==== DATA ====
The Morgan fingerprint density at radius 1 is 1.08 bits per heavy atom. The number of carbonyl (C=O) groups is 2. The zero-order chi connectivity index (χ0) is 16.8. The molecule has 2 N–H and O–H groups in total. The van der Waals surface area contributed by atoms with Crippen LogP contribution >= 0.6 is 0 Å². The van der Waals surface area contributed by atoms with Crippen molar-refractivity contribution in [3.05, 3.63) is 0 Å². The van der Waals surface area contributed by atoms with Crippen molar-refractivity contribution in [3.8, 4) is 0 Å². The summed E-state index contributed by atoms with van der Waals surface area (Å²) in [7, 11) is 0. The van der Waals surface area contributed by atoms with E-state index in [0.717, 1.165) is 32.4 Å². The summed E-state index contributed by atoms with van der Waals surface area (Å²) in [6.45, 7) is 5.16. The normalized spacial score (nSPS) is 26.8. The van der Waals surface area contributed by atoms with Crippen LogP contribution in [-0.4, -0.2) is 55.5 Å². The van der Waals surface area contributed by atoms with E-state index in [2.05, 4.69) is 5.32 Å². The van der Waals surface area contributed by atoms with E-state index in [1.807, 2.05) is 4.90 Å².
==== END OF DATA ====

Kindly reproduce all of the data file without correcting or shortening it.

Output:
The Morgan fingerprint density at radius 1 is 1.08 bits per heavy atom. The number of carbonyl (C=O) groups is 2. The zero-order chi connectivity index (χ0) is 16.8. The molecule has 2 N–H and O–H groups in total. The van der Waals surface area contributed by atoms with Crippen LogP contribution >= 0.6 is 0 Å². The van der Waals surface area contributed by atoms with Crippen molar-refractivity contribution in [3.05, 3.63) is 0 Å². The van der Waals surface area contributed by atoms with Crippen molar-refractivity contribution in [3.8, 4) is 0 Å². The summed E-state index contributed by atoms with van der Waals surface area (Å²) in [7, 11) is 0. The van der Waals surface area contributed by atoms with E-state index in [0.717, 1.165) is 32.4 Å². The summed E-state index contributed by atoms with van der Waals surface area (Å²) in [6.45, 7) is 5.16. The normalized spacial score (nSPS) is 26.8. The van der Waals surface area contributed by atoms with Crippen LogP contribution in [-0.4, -0.2) is 55.5 Å². The van der Waals surface area contributed by atoms with E-state index in [2.05, 4.69) is 5.32 Å². The van der Waals surface area contributed by atoms with E-state index in [1.807, 2.05) is 4.90 Å².